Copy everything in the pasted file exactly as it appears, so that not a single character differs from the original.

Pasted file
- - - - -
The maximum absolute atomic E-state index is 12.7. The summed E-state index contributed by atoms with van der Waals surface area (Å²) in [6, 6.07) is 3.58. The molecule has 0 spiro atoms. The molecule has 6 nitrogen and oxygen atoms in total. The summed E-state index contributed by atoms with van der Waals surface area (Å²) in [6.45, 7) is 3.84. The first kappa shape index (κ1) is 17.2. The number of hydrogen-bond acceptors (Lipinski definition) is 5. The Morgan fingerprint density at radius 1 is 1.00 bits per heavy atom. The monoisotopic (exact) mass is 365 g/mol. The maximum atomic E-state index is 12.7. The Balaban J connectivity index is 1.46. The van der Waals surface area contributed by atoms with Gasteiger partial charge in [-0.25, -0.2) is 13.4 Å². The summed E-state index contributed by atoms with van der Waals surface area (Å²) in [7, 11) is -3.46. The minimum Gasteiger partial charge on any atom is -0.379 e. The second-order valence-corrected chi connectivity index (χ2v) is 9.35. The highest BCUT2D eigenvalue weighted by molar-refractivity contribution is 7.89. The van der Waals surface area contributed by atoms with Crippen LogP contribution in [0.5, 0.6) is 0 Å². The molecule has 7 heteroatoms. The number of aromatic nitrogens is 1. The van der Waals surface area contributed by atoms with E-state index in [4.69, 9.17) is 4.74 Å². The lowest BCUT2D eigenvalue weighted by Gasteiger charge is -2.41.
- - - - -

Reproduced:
The maximum absolute atomic E-state index is 12.7. The summed E-state index contributed by atoms with van der Waals surface area (Å²) in [6, 6.07) is 3.58. The molecule has 0 spiro atoms. The molecule has 6 nitrogen and oxygen atoms in total. The summed E-state index contributed by atoms with van der Waals surface area (Å²) in [6.45, 7) is 3.84. The first kappa shape index (κ1) is 17.2. The number of hydrogen-bond acceptors (Lipinski definition) is 5. The Morgan fingerprint density at radius 1 is 1.00 bits per heavy atom. The monoisotopic (exact) mass is 365 g/mol. The maximum atomic E-state index is 12.7. The Balaban J connectivity index is 1.46. The van der Waals surface area contributed by atoms with Gasteiger partial charge in [-0.25, -0.2) is 13.4 Å². The summed E-state index contributed by atoms with van der Waals surface area (Å²) in [7, 11) is -3.46. The minimum Gasteiger partial charge on any atom is -0.379 e. The second-order valence-corrected chi connectivity index (χ2v) is 9.35. The highest BCUT2D eigenvalue weighted by molar-refractivity contribution is 7.89. The van der Waals surface area contributed by atoms with Crippen LogP contribution in [0.5, 0.6) is 0 Å². The molecule has 7 heteroatoms. The number of aromatic nitrogens is 1. The van der Waals surface area contributed by atoms with E-state index in [4.69, 9.17) is 4.74 Å². The lowest BCUT2D eigenvalue weighted by Gasteiger charge is -2.41.